Literary Halloween Costume Ideas, by Jess Rae & Kate Lomas Glendenning

We’ve reached that time of the year again … Halloween! It’s always fun to dress up on Halloween, but how do you decide what to wear? Do you try and fit in amongst the masses, or do you strive to stand out? Instead of dragging out your old white sheet ghost costume with mysterious yellow stains on it perhaps have a look at this list below.


Fantasy
Pull out the memorabilia you’ve been collecting the majority of your life and flaunt it! Wrap your Hogwarts scarf around your neck to brave the (possibly) chilly night and show off your house colours loud and proud! Braid your hair and pop a mockingjay pin on to emulate Katniss as you prowl the streets for treats. Dress up as a Star Wars character and hold your light saber close as you cautiously round corners. If you wanted to go with something more obscure, how about the White Witch from The Chronicles of Narnia? Or put on some elf ears and turn yourself into a faerie from either of Sarah J Maas’ series. These costumes might be harder for the general public to recognise, but for those who identify with your costume, it will make their night.

Children’s
Don’t the waves of nostalgia hit you when you see someone dressed up as a beloved children’s literary figure? Why not dress up as Peter Pan, Alice in Wonderland, or the Little Prince? Perhaps spice things up and go as a villain: The Wicked Queen, Scar, or Jafar. Given the reboot of Anne of Green Gables, perhaps we will see lots of little Anne-with-an-e’s running about this Halloween.

Historical
Whilst chucking on a ball gown seems like a hoot, why not try and emulate a historical figure? Pile up your hair and powder your face to look like Marie Antoinette. If you love a bit of blood and gore, you could even paint a red line around your throat to mark where Anne Boleyn was beheaded.

Horror
All horror fans rejoice at Halloween since this is the time you can get away with scaring the living day lights out of people! Why not dress up as a classic horror figure such as Frankenstein’s monster (remember: Frankenstein was the scientist, NOT the monster), Dracula, Texas Chain Saw Massacre’s Leatherface, or IT – lets be honest, most clowns chill people to the bone. The brilliant thing about horror is you can choose to dress up as the victim or the perpetrator, but then again, the line between both can be blurred. It’s always fun to have a heated argument with someone over who was the real monster: Frankenstein, or his invention? Maybe it’s one or the other, or maybe it’s both, or maybe it’s neither! A costume that encourages conversation is great to wear to a party where you aren’t familiar with all the guests.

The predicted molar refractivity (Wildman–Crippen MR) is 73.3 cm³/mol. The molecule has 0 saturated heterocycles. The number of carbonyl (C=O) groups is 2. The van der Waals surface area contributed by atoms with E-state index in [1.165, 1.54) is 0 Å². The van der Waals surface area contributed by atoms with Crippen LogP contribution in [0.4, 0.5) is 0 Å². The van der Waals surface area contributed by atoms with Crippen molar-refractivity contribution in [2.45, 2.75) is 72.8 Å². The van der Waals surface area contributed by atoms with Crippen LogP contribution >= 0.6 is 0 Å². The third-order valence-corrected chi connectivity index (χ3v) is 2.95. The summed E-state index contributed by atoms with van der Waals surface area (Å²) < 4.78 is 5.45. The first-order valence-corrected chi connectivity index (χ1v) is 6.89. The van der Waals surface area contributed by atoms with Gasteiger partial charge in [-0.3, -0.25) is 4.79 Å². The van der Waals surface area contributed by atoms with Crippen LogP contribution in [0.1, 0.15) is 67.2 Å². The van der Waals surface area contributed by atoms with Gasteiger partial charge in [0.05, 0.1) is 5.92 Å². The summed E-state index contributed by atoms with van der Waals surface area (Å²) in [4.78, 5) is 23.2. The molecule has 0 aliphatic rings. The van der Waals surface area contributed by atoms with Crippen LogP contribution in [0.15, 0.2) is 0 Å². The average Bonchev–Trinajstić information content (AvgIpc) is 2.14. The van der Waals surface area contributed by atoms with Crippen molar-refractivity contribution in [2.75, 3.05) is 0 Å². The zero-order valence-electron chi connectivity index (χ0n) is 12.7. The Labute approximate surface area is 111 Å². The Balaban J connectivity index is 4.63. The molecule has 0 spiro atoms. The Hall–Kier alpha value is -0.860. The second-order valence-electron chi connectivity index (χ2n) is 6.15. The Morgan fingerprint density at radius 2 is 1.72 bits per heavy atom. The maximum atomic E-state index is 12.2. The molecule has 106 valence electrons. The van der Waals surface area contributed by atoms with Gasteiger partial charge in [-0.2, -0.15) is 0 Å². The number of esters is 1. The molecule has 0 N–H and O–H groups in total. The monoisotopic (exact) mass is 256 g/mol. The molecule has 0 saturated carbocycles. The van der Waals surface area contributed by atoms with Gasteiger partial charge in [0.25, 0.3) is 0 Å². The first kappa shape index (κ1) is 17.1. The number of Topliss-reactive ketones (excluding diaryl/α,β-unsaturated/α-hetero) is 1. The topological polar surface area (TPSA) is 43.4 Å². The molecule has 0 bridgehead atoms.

Celebrity
A Halloween on this earth will never occur without one Marilyn Monroe in her iconic white dress. Dressing up as a celebrity is a fun way to embody a person you admire. Put on that little black dress and large sunglasses and you’ve transformed yourself into Audrey Hepburn’s Holly Golightly, or grab a wedding dress with puffed sleeves and you’ve made yourself into Princess Diana.

Items, ideas, movements
Just like Ted dressed up as a hanging chad in How I Met Your Mother or Zoe dressed up as Picasso’s Blue Period in Fanboys, transform yourself into an item, idea or movement. This is a category you most likely won’t find in your supermarket’s Halloween dress up section, but you will have a lot of fun making!

Group
What’s more fun than dressing up for Halloween? Dressing up as a group of course! You could go the sweet route and go as Christopher Robin’s friends: Winnie the Pooh, Tigger, Piglet, and personal favourite Eeyore. You could go the slightly scarier route and dress as the Volturi from Twilight. You could even go the more scandalous route and dress as scantily clad rabbits from Watership Down! Group outfits can be difficult to co-ordinate, so remember; if you decide not to wear your group costume, let your group members know! Georgia from Angus Thongs and Full-Frontal Snogging can attest to the humiliation in showing up to a party in an olive costume (with the idea of your group all dressing up as hors d’oeuvres) and finding all your friends in different costumes.

Even if you don’t choose one of the costume ideas on this list, I hope it has inspired you! Comment below on your favourite Halloween costumes inspired from books.

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